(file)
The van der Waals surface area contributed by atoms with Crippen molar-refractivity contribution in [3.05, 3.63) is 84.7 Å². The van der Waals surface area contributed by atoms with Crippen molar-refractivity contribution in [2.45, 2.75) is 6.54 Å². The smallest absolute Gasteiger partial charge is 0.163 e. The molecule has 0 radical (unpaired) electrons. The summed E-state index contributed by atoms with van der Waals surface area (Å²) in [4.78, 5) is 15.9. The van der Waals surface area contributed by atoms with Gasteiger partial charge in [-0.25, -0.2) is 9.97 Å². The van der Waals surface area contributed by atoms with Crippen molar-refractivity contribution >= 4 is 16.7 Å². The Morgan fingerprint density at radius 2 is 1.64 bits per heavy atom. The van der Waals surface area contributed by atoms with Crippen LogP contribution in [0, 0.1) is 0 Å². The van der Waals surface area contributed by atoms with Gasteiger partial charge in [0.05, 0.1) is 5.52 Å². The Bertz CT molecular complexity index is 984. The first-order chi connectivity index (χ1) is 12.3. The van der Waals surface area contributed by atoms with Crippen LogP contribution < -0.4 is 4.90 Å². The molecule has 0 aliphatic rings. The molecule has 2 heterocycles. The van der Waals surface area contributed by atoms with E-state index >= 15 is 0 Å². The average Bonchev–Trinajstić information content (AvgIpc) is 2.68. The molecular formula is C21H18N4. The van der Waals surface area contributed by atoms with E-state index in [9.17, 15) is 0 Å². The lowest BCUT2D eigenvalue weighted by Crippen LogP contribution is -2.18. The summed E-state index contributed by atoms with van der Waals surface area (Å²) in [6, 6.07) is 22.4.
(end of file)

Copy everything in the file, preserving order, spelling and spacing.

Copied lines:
The van der Waals surface area contributed by atoms with Crippen molar-refractivity contribution in [3.05, 3.63) is 84.7 Å². The van der Waals surface area contributed by atoms with Crippen molar-refractivity contribution in [2.45, 2.75) is 6.54 Å². The smallest absolute Gasteiger partial charge is 0.163 e. The molecule has 0 radical (unpaired) electrons. The summed E-state index contributed by atoms with van der Waals surface area (Å²) in [4.78, 5) is 15.9. The van der Waals surface area contributed by atoms with Gasteiger partial charge in [-0.25, -0.2) is 9.97 Å². The van der Waals surface area contributed by atoms with Crippen molar-refractivity contribution >= 4 is 16.7 Å². The Morgan fingerprint density at radius 2 is 1.64 bits per heavy atom. The van der Waals surface area contributed by atoms with Crippen LogP contribution in [0, 0.1) is 0 Å². The van der Waals surface area contributed by atoms with Gasteiger partial charge in [0.05, 0.1) is 5.52 Å². The Bertz CT molecular complexity index is 984. The first-order chi connectivity index (χ1) is 12.3. The van der Waals surface area contributed by atoms with Crippen LogP contribution < -0.4 is 4.90 Å². The molecule has 0 aliphatic rings. The molecule has 2 heterocycles. The van der Waals surface area contributed by atoms with E-state index >= 15 is 0 Å². The average Bonchev–Trinajstić information content (AvgIpc) is 2.68. The molecular formula is C21H18N4. The van der Waals surface area contributed by atoms with E-state index in [9.17, 15) is 0 Å². The lowest BCUT2D eigenvalue weighted by Crippen LogP contribution is -2.18. The summed E-state index contributed by atoms with van der Waals surface area (Å²) in [6, 6.07) is 22.4.